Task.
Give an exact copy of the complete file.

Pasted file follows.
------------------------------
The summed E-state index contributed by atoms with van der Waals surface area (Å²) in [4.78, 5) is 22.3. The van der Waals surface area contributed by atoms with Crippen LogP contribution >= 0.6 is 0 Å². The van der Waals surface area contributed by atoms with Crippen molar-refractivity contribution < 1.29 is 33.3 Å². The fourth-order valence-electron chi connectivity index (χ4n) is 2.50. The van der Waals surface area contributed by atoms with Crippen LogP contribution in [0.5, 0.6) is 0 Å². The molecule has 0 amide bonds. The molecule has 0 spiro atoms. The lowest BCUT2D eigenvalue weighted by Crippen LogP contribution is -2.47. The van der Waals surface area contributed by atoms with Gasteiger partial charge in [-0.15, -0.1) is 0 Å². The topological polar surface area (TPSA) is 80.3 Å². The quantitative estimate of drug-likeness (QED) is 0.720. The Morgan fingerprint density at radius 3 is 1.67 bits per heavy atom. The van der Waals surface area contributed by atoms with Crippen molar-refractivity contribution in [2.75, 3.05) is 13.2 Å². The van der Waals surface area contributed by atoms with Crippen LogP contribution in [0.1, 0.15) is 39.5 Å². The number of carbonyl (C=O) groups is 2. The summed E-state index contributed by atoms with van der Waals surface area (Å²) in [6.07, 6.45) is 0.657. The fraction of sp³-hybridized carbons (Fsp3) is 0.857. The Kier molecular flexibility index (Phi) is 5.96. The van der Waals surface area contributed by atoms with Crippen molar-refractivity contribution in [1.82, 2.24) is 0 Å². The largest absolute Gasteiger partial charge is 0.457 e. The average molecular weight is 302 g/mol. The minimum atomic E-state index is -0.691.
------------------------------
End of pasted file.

The summed E-state index contributed by atoms with van der Waals surface area (Å²) in [4.78, 5) is 22.3. The van der Waals surface area contributed by atoms with Crippen LogP contribution >= 0.6 is 0 Å². The van der Waals surface area contributed by atoms with Crippen molar-refractivity contribution < 1.29 is 33.3 Å². The fourth-order valence-electron chi connectivity index (χ4n) is 2.50. The van der Waals surface area contributed by atoms with Crippen LogP contribution in [0.5, 0.6) is 0 Å². The molecule has 0 amide bonds. The molecule has 0 spiro atoms. The lowest BCUT2D eigenvalue weighted by Crippen LogP contribution is -2.47. The van der Waals surface area contributed by atoms with Gasteiger partial charge in [-0.15, -0.1) is 0 Å². The topological polar surface area (TPSA) is 80.3 Å². The quantitative estimate of drug-likeness (QED) is 0.720. The Morgan fingerprint density at radius 3 is 1.67 bits per heavy atom. The van der Waals surface area contributed by atoms with Crippen molar-refractivity contribution in [2.75, 3.05) is 13.2 Å². The van der Waals surface area contributed by atoms with Crippen LogP contribution in [0.1, 0.15) is 39.5 Å². The number of carbonyl (C=O) groups is 2. The summed E-state index contributed by atoms with van der Waals surface area (Å²) in [6.07, 6.45) is 0.657. The fraction of sp³-hybridized carbons (Fsp3) is 0.857. The Kier molecular flexibility index (Phi) is 5.96. The van der Waals surface area contributed by atoms with Crippen molar-refractivity contribution in [1.82, 2.24) is 0 Å². The largest absolute Gasteiger partial charge is 0.457 e. The average molecular weight is 302 g/mol. The minimum atomic E-state index is -0.691.